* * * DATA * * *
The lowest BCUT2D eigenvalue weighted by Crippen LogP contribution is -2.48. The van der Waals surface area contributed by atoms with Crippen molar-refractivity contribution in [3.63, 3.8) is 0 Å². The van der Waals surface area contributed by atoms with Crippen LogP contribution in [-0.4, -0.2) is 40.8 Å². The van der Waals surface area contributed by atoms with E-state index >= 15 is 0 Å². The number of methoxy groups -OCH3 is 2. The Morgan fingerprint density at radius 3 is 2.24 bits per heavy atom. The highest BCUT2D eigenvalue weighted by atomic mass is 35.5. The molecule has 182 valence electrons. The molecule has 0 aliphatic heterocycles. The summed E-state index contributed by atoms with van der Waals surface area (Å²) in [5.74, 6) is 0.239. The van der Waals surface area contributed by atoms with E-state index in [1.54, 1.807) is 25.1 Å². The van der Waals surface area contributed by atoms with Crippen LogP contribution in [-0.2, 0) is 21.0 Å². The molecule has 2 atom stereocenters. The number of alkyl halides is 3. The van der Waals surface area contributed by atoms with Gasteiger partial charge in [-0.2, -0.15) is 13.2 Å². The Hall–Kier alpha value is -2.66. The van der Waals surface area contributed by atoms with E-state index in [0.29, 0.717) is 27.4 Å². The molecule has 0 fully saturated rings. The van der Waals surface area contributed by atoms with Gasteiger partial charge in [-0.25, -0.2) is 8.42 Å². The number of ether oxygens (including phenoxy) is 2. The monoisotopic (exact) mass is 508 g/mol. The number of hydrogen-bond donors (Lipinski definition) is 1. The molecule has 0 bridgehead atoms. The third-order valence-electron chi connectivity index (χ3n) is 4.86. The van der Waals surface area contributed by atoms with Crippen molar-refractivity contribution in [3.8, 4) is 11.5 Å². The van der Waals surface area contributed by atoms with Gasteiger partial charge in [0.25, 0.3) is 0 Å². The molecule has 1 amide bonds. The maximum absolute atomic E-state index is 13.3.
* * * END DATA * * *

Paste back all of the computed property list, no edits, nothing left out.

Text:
The lowest BCUT2D eigenvalue weighted by Crippen LogP contribution is -2.48. The van der Waals surface area contributed by atoms with Crippen molar-refractivity contribution in [3.63, 3.8) is 0 Å². The van der Waals surface area contributed by atoms with Crippen LogP contribution in [-0.4, -0.2) is 40.8 Å². The van der Waals surface area contributed by atoms with E-state index >= 15 is 0 Å². The number of methoxy groups -OCH3 is 2. The Morgan fingerprint density at radius 3 is 2.24 bits per heavy atom. The highest BCUT2D eigenvalue weighted by atomic mass is 35.5. The molecule has 182 valence electrons. The molecule has 0 aliphatic heterocycles. The summed E-state index contributed by atoms with van der Waals surface area (Å²) in [5.74, 6) is 0.239. The van der Waals surface area contributed by atoms with E-state index in [1.54, 1.807) is 25.1 Å². The van der Waals surface area contributed by atoms with Crippen LogP contribution in [-0.2, 0) is 21.0 Å². The molecule has 2 atom stereocenters. The number of alkyl halides is 3. The van der Waals surface area contributed by atoms with Gasteiger partial charge in [-0.2, -0.15) is 13.2 Å². The Hall–Kier alpha value is -2.66. The van der Waals surface area contributed by atoms with E-state index in [0.29, 0.717) is 27.4 Å². The molecule has 0 fully saturated rings. The van der Waals surface area contributed by atoms with Gasteiger partial charge in [-0.25, -0.2) is 8.42 Å². The number of ether oxygens (including phenoxy) is 2. The monoisotopic (exact) mass is 508 g/mol. The number of hydrogen-bond donors (Lipinski definition) is 1. The molecule has 0 bridgehead atoms. The third-order valence-electron chi connectivity index (χ3n) is 4.86. The van der Waals surface area contributed by atoms with Crippen molar-refractivity contribution in [3.8, 4) is 11.5 Å². The van der Waals surface area contributed by atoms with Gasteiger partial charge in [0.25, 0.3) is 0 Å². The molecule has 1 amide bonds. The maximum absolute atomic E-state index is 13.3.